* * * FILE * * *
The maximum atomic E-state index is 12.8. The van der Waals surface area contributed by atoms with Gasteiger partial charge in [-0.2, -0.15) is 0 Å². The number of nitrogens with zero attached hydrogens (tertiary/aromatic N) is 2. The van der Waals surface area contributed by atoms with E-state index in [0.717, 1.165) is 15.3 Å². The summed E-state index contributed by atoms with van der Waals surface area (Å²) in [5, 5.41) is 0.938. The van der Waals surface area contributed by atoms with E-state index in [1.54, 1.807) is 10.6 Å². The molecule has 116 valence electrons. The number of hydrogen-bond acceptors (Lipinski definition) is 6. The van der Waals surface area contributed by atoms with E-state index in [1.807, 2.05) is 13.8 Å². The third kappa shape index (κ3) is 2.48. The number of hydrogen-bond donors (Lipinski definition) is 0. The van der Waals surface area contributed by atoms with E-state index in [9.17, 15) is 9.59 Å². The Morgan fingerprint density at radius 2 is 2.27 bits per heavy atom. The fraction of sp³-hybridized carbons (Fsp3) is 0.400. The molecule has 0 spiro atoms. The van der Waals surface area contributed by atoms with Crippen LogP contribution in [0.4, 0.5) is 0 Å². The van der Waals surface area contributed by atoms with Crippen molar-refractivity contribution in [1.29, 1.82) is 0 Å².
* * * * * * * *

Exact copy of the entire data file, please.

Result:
The maximum atomic E-state index is 12.8. The van der Waals surface area contributed by atoms with Gasteiger partial charge in [-0.2, -0.15) is 0 Å². The number of nitrogens with zero attached hydrogens (tertiary/aromatic N) is 2. The van der Waals surface area contributed by atoms with E-state index in [0.717, 1.165) is 15.3 Å². The summed E-state index contributed by atoms with van der Waals surface area (Å²) in [5, 5.41) is 0.938. The van der Waals surface area contributed by atoms with E-state index in [1.54, 1.807) is 10.6 Å². The molecule has 116 valence electrons. The number of hydrogen-bond acceptors (Lipinski definition) is 6. The van der Waals surface area contributed by atoms with E-state index in [1.807, 2.05) is 13.8 Å². The third kappa shape index (κ3) is 2.48. The number of hydrogen-bond donors (Lipinski definition) is 0. The van der Waals surface area contributed by atoms with E-state index in [9.17, 15) is 9.59 Å². The Morgan fingerprint density at radius 2 is 2.27 bits per heavy atom. The fraction of sp³-hybridized carbons (Fsp3) is 0.400. The molecule has 0 spiro atoms. The van der Waals surface area contributed by atoms with Crippen LogP contribution in [0.4, 0.5) is 0 Å². The van der Waals surface area contributed by atoms with Crippen molar-refractivity contribution in [1.29, 1.82) is 0 Å².